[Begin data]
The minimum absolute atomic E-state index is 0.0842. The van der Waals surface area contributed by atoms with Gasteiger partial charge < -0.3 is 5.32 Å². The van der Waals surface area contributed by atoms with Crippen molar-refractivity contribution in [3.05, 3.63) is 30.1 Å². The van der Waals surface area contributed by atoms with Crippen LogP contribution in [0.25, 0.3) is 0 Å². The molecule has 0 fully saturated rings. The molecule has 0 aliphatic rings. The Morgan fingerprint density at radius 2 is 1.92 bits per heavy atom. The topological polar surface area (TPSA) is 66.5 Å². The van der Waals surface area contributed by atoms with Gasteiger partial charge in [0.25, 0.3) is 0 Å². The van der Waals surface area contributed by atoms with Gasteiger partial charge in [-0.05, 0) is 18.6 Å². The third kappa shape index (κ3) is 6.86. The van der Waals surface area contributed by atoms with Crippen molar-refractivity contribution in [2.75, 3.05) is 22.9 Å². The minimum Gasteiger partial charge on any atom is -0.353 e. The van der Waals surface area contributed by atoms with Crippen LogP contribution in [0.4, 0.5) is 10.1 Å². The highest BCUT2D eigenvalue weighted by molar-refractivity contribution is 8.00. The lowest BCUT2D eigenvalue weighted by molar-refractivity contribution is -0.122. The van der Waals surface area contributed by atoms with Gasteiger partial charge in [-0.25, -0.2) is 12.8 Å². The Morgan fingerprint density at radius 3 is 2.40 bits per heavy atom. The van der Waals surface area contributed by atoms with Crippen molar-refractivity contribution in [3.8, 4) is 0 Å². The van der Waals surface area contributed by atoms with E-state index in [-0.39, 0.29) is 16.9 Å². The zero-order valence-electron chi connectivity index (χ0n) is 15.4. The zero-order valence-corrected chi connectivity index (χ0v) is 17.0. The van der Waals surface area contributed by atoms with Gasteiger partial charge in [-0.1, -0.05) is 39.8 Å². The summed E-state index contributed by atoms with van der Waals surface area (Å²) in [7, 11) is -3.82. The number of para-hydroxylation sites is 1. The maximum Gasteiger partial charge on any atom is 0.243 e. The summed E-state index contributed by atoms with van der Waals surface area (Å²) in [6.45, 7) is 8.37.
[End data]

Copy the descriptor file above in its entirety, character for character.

The minimum absolute atomic E-state index is 0.0842. The van der Waals surface area contributed by atoms with Gasteiger partial charge < -0.3 is 5.32 Å². The van der Waals surface area contributed by atoms with Crippen molar-refractivity contribution in [3.05, 3.63) is 30.1 Å². The van der Waals surface area contributed by atoms with Crippen LogP contribution in [0.25, 0.3) is 0 Å². The molecule has 0 fully saturated rings. The molecule has 0 aliphatic rings. The Morgan fingerprint density at radius 2 is 1.92 bits per heavy atom. The topological polar surface area (TPSA) is 66.5 Å². The van der Waals surface area contributed by atoms with Gasteiger partial charge in [0.25, 0.3) is 0 Å². The van der Waals surface area contributed by atoms with Gasteiger partial charge in [-0.05, 0) is 18.6 Å². The third kappa shape index (κ3) is 6.86. The van der Waals surface area contributed by atoms with Crippen molar-refractivity contribution in [2.75, 3.05) is 22.9 Å². The minimum Gasteiger partial charge on any atom is -0.353 e. The van der Waals surface area contributed by atoms with Crippen LogP contribution in [0.4, 0.5) is 10.1 Å². The highest BCUT2D eigenvalue weighted by molar-refractivity contribution is 8.00. The lowest BCUT2D eigenvalue weighted by molar-refractivity contribution is -0.122. The van der Waals surface area contributed by atoms with Gasteiger partial charge in [-0.25, -0.2) is 12.8 Å². The Morgan fingerprint density at radius 3 is 2.40 bits per heavy atom. The van der Waals surface area contributed by atoms with Crippen molar-refractivity contribution in [3.8, 4) is 0 Å². The van der Waals surface area contributed by atoms with E-state index in [-0.39, 0.29) is 16.9 Å². The zero-order valence-electron chi connectivity index (χ0n) is 15.4. The zero-order valence-corrected chi connectivity index (χ0v) is 17.0. The van der Waals surface area contributed by atoms with Gasteiger partial charge in [-0.1, -0.05) is 39.8 Å². The summed E-state index contributed by atoms with van der Waals surface area (Å²) in [7, 11) is -3.82. The number of para-hydroxylation sites is 1. The maximum Gasteiger partial charge on any atom is 0.243 e. The summed E-state index contributed by atoms with van der Waals surface area (Å²) in [6.45, 7) is 8.37.